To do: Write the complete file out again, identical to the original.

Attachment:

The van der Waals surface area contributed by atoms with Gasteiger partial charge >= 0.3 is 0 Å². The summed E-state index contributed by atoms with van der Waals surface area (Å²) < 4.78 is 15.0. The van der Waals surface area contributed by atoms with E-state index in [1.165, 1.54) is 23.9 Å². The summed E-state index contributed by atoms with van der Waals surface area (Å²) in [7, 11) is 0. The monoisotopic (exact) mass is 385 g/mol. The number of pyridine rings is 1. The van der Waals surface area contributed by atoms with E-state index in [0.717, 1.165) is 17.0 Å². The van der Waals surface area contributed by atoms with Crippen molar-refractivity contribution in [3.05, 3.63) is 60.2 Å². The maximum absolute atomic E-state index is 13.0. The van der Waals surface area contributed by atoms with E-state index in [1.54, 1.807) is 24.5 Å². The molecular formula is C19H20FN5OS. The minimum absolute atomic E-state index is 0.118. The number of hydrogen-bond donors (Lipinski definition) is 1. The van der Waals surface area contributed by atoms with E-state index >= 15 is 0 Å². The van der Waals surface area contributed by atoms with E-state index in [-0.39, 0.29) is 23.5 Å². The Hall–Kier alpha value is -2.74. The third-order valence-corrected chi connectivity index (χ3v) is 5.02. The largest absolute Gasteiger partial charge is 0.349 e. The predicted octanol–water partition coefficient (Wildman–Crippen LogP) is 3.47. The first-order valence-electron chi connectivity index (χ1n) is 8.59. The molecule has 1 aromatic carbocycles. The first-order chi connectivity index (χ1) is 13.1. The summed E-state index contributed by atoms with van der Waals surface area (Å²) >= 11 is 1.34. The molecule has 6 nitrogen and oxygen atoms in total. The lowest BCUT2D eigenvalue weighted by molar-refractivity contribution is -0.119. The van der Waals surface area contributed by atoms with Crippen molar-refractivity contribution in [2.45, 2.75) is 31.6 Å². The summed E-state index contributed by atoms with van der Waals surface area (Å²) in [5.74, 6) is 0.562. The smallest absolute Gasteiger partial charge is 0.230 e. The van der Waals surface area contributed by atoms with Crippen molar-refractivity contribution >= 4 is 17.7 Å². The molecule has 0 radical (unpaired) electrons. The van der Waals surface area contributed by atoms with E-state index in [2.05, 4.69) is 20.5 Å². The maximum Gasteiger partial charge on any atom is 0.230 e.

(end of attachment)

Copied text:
The van der Waals surface area contributed by atoms with Gasteiger partial charge >= 0.3 is 0 Å². The summed E-state index contributed by atoms with van der Waals surface area (Å²) < 4.78 is 15.0. The van der Waals surface area contributed by atoms with E-state index in [1.165, 1.54) is 23.9 Å². The summed E-state index contributed by atoms with van der Waals surface area (Å²) in [7, 11) is 0. The monoisotopic (exact) mass is 385 g/mol. The number of pyridine rings is 1. The van der Waals surface area contributed by atoms with E-state index in [0.717, 1.165) is 17.0 Å². The van der Waals surface area contributed by atoms with Crippen molar-refractivity contribution in [3.05, 3.63) is 60.2 Å². The maximum absolute atomic E-state index is 13.0. The van der Waals surface area contributed by atoms with E-state index in [1.54, 1.807) is 24.5 Å². The molecular formula is C19H20FN5OS. The minimum absolute atomic E-state index is 0.118. The number of hydrogen-bond donors (Lipinski definition) is 1. The van der Waals surface area contributed by atoms with E-state index >= 15 is 0 Å². The van der Waals surface area contributed by atoms with E-state index in [-0.39, 0.29) is 23.5 Å². The Hall–Kier alpha value is -2.74. The third-order valence-corrected chi connectivity index (χ3v) is 5.02. The largest absolute Gasteiger partial charge is 0.349 e. The predicted octanol–water partition coefficient (Wildman–Crippen LogP) is 3.47. The first-order valence-electron chi connectivity index (χ1n) is 8.59. The molecule has 1 aromatic carbocycles. The first-order chi connectivity index (χ1) is 13.1. The summed E-state index contributed by atoms with van der Waals surface area (Å²) >= 11 is 1.34. The molecule has 6 nitrogen and oxygen atoms in total. The lowest BCUT2D eigenvalue weighted by molar-refractivity contribution is -0.119. The van der Waals surface area contributed by atoms with Crippen molar-refractivity contribution in [2.45, 2.75) is 31.6 Å². The summed E-state index contributed by atoms with van der Waals surface area (Å²) in [5.74, 6) is 0.562. The smallest absolute Gasteiger partial charge is 0.230 e. The van der Waals surface area contributed by atoms with Crippen molar-refractivity contribution >= 4 is 17.7 Å². The molecule has 0 radical (unpaired) electrons. The van der Waals surface area contributed by atoms with E-state index in [2.05, 4.69) is 20.5 Å². The maximum Gasteiger partial charge on any atom is 0.230 e.